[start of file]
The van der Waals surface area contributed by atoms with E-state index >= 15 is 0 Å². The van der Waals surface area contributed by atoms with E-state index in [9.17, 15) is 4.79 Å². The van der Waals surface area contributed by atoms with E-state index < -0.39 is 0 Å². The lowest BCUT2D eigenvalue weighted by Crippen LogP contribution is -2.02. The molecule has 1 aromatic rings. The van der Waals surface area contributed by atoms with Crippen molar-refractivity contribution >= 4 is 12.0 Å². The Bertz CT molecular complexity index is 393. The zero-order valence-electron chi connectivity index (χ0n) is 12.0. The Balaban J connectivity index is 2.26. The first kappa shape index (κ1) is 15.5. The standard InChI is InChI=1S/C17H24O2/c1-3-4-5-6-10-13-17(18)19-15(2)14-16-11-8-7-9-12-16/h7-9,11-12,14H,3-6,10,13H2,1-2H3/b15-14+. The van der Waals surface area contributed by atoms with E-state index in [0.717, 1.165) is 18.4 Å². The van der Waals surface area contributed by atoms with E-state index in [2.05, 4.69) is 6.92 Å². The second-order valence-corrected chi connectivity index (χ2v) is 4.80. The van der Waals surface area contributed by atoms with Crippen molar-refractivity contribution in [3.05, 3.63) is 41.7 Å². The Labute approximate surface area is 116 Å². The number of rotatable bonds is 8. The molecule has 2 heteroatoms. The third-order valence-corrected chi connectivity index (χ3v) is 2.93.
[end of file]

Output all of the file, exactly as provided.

The van der Waals surface area contributed by atoms with E-state index >= 15 is 0 Å². The van der Waals surface area contributed by atoms with E-state index in [9.17, 15) is 4.79 Å². The van der Waals surface area contributed by atoms with E-state index < -0.39 is 0 Å². The lowest BCUT2D eigenvalue weighted by Crippen LogP contribution is -2.02. The molecule has 1 aromatic rings. The van der Waals surface area contributed by atoms with Crippen molar-refractivity contribution >= 4 is 12.0 Å². The Bertz CT molecular complexity index is 393. The zero-order valence-electron chi connectivity index (χ0n) is 12.0. The Balaban J connectivity index is 2.26. The first kappa shape index (κ1) is 15.5. The standard InChI is InChI=1S/C17H24O2/c1-3-4-5-6-10-13-17(18)19-15(2)14-16-11-8-7-9-12-16/h7-9,11-12,14H,3-6,10,13H2,1-2H3/b15-14+. The van der Waals surface area contributed by atoms with E-state index in [0.717, 1.165) is 18.4 Å². The van der Waals surface area contributed by atoms with E-state index in [2.05, 4.69) is 6.92 Å². The second-order valence-corrected chi connectivity index (χ2v) is 4.80. The van der Waals surface area contributed by atoms with Crippen molar-refractivity contribution in [3.05, 3.63) is 41.7 Å². The Labute approximate surface area is 116 Å². The number of rotatable bonds is 8. The molecule has 2 heteroatoms. The third-order valence-corrected chi connectivity index (χ3v) is 2.93.